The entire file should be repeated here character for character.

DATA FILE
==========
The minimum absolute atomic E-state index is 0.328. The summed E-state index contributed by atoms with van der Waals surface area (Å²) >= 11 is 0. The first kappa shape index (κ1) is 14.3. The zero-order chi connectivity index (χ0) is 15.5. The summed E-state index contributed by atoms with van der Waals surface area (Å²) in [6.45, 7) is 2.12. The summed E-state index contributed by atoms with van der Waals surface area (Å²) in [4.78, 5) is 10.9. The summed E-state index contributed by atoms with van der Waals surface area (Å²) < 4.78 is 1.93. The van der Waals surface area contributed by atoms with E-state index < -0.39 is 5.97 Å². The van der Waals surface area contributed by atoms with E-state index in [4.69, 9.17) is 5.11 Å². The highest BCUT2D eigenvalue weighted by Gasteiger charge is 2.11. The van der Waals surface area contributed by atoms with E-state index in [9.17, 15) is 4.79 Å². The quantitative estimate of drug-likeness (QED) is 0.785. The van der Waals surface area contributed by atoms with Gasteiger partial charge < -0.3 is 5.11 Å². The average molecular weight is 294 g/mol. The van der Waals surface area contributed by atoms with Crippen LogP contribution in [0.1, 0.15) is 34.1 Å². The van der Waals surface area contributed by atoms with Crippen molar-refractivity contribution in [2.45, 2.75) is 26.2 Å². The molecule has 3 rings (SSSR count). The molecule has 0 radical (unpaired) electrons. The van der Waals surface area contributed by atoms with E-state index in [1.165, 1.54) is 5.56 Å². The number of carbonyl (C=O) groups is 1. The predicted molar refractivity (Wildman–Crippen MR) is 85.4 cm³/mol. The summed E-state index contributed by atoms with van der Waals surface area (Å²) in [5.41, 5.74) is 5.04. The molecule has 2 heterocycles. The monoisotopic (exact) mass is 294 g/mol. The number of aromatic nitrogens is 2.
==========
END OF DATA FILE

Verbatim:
The minimum absolute atomic E-state index is 0.328. The summed E-state index contributed by atoms with van der Waals surface area (Å²) >= 11 is 0. The first kappa shape index (κ1) is 14.3. The zero-order chi connectivity index (χ0) is 15.5. The summed E-state index contributed by atoms with van der Waals surface area (Å²) in [6.45, 7) is 2.12. The summed E-state index contributed by atoms with van der Waals surface area (Å²) in [4.78, 5) is 10.9. The summed E-state index contributed by atoms with van der Waals surface area (Å²) < 4.78 is 1.93. The van der Waals surface area contributed by atoms with E-state index < -0.39 is 5.97 Å². The van der Waals surface area contributed by atoms with E-state index in [4.69, 9.17) is 5.11 Å². The highest BCUT2D eigenvalue weighted by Gasteiger charge is 2.11. The van der Waals surface area contributed by atoms with E-state index in [9.17, 15) is 4.79 Å². The quantitative estimate of drug-likeness (QED) is 0.785. The van der Waals surface area contributed by atoms with Gasteiger partial charge < -0.3 is 5.11 Å². The average molecular weight is 294 g/mol. The van der Waals surface area contributed by atoms with Crippen LogP contribution in [0.1, 0.15) is 34.1 Å². The van der Waals surface area contributed by atoms with Crippen molar-refractivity contribution in [2.45, 2.75) is 26.2 Å². The molecule has 3 rings (SSSR count). The molecule has 0 radical (unpaired) electrons. The van der Waals surface area contributed by atoms with E-state index in [1.165, 1.54) is 5.56 Å². The number of carbonyl (C=O) groups is 1. The predicted molar refractivity (Wildman–Crippen MR) is 85.4 cm³/mol. The summed E-state index contributed by atoms with van der Waals surface area (Å²) in [5.41, 5.74) is 5.04. The molecule has 2 heterocycles. The monoisotopic (exact) mass is 294 g/mol. The number of aromatic nitrogens is 2.